My mum groans. ‘She’s been even more of a sook all morning than you have,’ she says. ‘She ran away earlier, saying she didn’t want to go home. Go and find her, will you? Lunch will be ready soon.’
I walk outside, leaving my toast on the kitchen table. I move past the beekeepers, busy packing their equipment, and venture into the deep forest. Maybe she’s gone to say goodbye to the bees.
The tiny leatherwood blossoms are starting to fall from the trees, scattering on the forest floor. I rattle a branch as I walk below one, and white petals flutter down on me through the mist like snow.
When I get to the first set of beehives, I start calling for her. “Emilie!” I shout into the trees. “Emilie!”
The air is damp, causing my hair to frizz and snag on branches as I push through the undergrowth. There are bees in my periphery – overtaking me, flying away from their hives and towards the river. It feels wrong. I’ve never seen so many bees, not when it’s foggy like this. They always stay in their hives when the air is damp.
I follow their small yellow and black bodies in the direction of the river. Even through the trees, I can hear the sound of the bees congregating: a loud, high buzzing echoing through the greenery, guiding me.
The closer I get to the water, the louder the bees are. I push through the last of the trees, to the river.
I emerge near the pier along the Pieman. It looks silver this morning, blanketed by the fog. I can’t see to the other bank like usual – the fog and the bees obstruct my view. The water is barely moving, and the surface looks as if one could walk on it; like I could stride to the end of the pier and just keep going.
My first thought is that the beekeepers must have dropped something at the end of the jetty that is attracting the bees, like some herbs or spices. But I have never seen so many bees. It is as if every single one from the entire Tarkine is here.
Just then, the sun breaks out from behind the cloud and shines through the mist, illuminating each individual bee through the grey. At the end of the pier, a creature is huddled, but I can’t make out what it is through the swarm. From where I stand on the bank, the sun shines onto it, making it glow. It twitches slightly, like a foetus, moving inside its yellow encasing, like a baby wombat searching for its mother’s warmth in an empty burrow.
The bees swirl around, as if attacking it, moving in and out of the fog in waves so thick that they might asphyxiate the mound, if only momentarily, before moving to let the next swarm take over.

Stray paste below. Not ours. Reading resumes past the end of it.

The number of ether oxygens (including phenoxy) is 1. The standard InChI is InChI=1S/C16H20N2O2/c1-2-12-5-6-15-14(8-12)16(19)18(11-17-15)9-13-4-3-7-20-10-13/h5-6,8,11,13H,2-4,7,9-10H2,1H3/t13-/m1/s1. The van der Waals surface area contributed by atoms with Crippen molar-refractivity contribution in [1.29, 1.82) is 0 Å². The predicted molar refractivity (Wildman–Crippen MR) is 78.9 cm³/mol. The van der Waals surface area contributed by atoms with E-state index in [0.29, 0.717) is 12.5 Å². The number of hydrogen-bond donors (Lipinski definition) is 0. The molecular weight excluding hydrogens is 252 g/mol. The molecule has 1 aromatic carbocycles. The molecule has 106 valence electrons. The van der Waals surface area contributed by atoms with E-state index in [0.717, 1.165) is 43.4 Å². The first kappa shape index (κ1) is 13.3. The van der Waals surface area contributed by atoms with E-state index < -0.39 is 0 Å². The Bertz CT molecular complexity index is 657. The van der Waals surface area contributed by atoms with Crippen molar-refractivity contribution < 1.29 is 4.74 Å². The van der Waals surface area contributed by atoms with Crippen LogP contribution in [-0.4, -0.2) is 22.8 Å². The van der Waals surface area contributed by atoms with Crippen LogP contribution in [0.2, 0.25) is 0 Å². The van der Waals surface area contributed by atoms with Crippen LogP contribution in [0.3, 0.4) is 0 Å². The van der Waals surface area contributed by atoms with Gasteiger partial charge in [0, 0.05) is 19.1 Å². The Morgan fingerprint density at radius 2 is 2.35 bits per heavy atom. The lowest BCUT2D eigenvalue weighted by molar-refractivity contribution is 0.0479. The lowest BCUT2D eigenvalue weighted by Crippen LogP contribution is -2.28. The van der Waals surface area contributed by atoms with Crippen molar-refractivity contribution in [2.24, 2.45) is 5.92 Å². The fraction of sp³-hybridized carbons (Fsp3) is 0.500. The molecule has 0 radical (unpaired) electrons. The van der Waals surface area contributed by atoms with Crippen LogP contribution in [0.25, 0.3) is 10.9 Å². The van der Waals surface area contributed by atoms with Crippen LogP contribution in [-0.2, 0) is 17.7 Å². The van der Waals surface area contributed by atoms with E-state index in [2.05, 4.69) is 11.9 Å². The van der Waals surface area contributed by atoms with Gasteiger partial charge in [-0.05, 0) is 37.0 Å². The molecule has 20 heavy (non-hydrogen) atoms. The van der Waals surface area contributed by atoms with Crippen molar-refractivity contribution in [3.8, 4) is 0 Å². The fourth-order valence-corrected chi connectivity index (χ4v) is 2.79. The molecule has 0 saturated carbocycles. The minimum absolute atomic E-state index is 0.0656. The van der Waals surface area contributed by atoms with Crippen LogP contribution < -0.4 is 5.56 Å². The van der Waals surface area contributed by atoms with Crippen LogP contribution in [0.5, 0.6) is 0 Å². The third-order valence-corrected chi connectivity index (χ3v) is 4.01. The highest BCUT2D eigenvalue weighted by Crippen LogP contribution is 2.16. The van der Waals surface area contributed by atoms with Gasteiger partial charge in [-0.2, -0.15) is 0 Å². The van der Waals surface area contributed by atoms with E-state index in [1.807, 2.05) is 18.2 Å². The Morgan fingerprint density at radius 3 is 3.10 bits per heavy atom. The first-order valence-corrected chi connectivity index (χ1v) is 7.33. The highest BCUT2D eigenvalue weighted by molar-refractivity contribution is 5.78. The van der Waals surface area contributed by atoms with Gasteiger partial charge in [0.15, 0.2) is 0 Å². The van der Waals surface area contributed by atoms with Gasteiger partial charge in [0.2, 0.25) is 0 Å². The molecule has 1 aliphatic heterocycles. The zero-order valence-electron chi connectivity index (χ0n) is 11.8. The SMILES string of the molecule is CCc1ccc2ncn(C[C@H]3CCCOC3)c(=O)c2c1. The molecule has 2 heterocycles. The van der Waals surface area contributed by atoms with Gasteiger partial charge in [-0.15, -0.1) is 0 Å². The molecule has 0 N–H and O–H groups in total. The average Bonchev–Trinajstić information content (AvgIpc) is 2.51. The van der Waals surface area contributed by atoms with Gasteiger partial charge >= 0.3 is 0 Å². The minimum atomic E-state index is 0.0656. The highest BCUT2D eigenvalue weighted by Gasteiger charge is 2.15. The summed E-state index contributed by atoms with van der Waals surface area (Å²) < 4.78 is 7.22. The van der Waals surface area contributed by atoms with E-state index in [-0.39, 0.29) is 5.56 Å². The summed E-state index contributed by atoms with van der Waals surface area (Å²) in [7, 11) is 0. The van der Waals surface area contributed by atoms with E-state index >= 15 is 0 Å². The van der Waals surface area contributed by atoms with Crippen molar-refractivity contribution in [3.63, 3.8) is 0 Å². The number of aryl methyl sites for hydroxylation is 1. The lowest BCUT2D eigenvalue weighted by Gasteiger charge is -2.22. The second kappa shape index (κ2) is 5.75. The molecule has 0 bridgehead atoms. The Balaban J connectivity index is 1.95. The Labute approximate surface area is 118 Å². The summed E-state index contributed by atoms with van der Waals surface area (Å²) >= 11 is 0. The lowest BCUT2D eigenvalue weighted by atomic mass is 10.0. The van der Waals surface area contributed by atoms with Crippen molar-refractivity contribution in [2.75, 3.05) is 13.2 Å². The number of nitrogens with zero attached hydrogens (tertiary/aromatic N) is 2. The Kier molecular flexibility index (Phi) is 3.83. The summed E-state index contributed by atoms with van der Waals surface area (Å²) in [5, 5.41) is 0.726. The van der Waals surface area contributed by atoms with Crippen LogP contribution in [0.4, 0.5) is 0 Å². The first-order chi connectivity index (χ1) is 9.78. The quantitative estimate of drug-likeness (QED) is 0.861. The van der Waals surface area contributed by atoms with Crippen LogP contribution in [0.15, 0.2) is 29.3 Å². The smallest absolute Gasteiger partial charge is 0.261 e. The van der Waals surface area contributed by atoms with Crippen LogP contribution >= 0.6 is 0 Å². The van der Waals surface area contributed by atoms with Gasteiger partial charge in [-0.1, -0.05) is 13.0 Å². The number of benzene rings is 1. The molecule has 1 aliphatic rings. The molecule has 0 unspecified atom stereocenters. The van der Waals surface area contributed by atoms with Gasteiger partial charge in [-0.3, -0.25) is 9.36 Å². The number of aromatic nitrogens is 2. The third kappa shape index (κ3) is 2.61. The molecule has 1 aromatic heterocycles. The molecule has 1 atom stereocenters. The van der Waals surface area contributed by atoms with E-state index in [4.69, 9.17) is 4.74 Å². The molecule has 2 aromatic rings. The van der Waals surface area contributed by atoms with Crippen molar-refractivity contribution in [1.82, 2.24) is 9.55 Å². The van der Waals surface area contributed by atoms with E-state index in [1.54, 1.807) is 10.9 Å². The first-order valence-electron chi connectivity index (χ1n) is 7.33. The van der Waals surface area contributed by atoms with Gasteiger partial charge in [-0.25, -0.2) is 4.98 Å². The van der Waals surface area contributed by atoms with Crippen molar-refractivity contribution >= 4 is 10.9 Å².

The dance is intoxicating to watch – soft, gentle movements. They are glorious.
A childlike scream pierces through the high-pitched buzzing, like a wild animal in pain, and the creature at the end of the pier begins to move. It slowly elongates and starts to drag itself towards the end of the pier, before pitching itself over the edge.
I move along the pier, pushing through the swarm of bees to get a better look. But the closer I get, the thicker the swarm swirls and twists around me.
Their beating wings flutter against my face and flick into my eyes. I can feel the bees crawling over my exposed arms and across my cheeks. Halfway down the pier, I feel a sharp sting on my shoulder.
I take another step forward before I am stung again, and again, and again. I drop to my knees – the pain is excruciating. I turn to crawl back to the bank, but I can’t see anything through the feverish throng of buzzing bodies.
The feeling of thousands of tiny needles pricking me is overwhelming, but even more so is the poison I can feel burning like bushfire, deep in my skin.
I feel the pricks on the back of my neck, along my spine, on my eyelids. The bees batter at my body, poisoning my skin cells and sending floods of pain through me. Unable to think through the pain, I curl into a tight ball, tucking my head into my arms. blocking out the outside world. I open my eyes a slit, looking down at the damp wooden slats of the pier.
In the crook of my arms, I see a queen bee, moving slowly across the swelling planks, navigating the uneven surface of the splintering wood. I watch her, until my vision starts to blur, and the pain starts to numb.
As I feel myself slipping towards nothingness I drag myself to the edge of the pier and, following the creature, throw myself into the water.